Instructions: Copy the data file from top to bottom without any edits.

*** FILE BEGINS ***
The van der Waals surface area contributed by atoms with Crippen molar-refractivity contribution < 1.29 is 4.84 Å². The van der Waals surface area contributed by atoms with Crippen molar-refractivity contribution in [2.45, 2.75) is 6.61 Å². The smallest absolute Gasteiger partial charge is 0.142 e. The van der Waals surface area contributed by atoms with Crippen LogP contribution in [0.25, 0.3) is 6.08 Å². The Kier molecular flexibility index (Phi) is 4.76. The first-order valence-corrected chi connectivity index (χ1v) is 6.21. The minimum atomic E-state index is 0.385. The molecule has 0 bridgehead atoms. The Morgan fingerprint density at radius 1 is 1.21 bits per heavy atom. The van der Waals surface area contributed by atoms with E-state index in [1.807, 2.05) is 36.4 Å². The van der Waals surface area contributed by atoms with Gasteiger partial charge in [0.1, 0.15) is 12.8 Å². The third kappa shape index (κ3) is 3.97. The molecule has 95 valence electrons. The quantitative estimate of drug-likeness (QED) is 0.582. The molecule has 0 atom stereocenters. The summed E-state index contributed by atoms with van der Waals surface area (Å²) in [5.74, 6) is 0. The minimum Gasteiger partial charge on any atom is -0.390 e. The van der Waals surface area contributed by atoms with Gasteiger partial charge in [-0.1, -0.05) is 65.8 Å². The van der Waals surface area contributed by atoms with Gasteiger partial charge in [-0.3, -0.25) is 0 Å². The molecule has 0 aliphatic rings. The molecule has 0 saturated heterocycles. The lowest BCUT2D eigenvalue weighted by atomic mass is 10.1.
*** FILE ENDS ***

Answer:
The van der Waals surface area contributed by atoms with Crippen molar-refractivity contribution < 1.29 is 4.84 Å². The van der Waals surface area contributed by atoms with Crippen molar-refractivity contribution in [2.45, 2.75) is 6.61 Å². The smallest absolute Gasteiger partial charge is 0.142 e. The van der Waals surface area contributed by atoms with Crippen LogP contribution in [0.25, 0.3) is 6.08 Å². The Kier molecular flexibility index (Phi) is 4.76. The first-order valence-corrected chi connectivity index (χ1v) is 6.21. The minimum atomic E-state index is 0.385. The molecule has 0 bridgehead atoms. The Morgan fingerprint density at radius 1 is 1.21 bits per heavy atom. The van der Waals surface area contributed by atoms with E-state index in [1.807, 2.05) is 36.4 Å². The van der Waals surface area contributed by atoms with Gasteiger partial charge in [0.1, 0.15) is 12.8 Å². The third kappa shape index (κ3) is 3.97. The molecule has 95 valence electrons. The quantitative estimate of drug-likeness (QED) is 0.582. The molecule has 0 atom stereocenters. The summed E-state index contributed by atoms with van der Waals surface area (Å²) in [5.74, 6) is 0. The minimum Gasteiger partial charge on any atom is -0.390 e. The van der Waals surface area contributed by atoms with Gasteiger partial charge in [-0.1, -0.05) is 65.8 Å². The van der Waals surface area contributed by atoms with Gasteiger partial charge in [-0.3, -0.25) is 0 Å². The molecule has 0 aliphatic rings. The molecule has 0 saturated heterocycles. The lowest BCUT2D eigenvalue weighted by atomic mass is 10.1.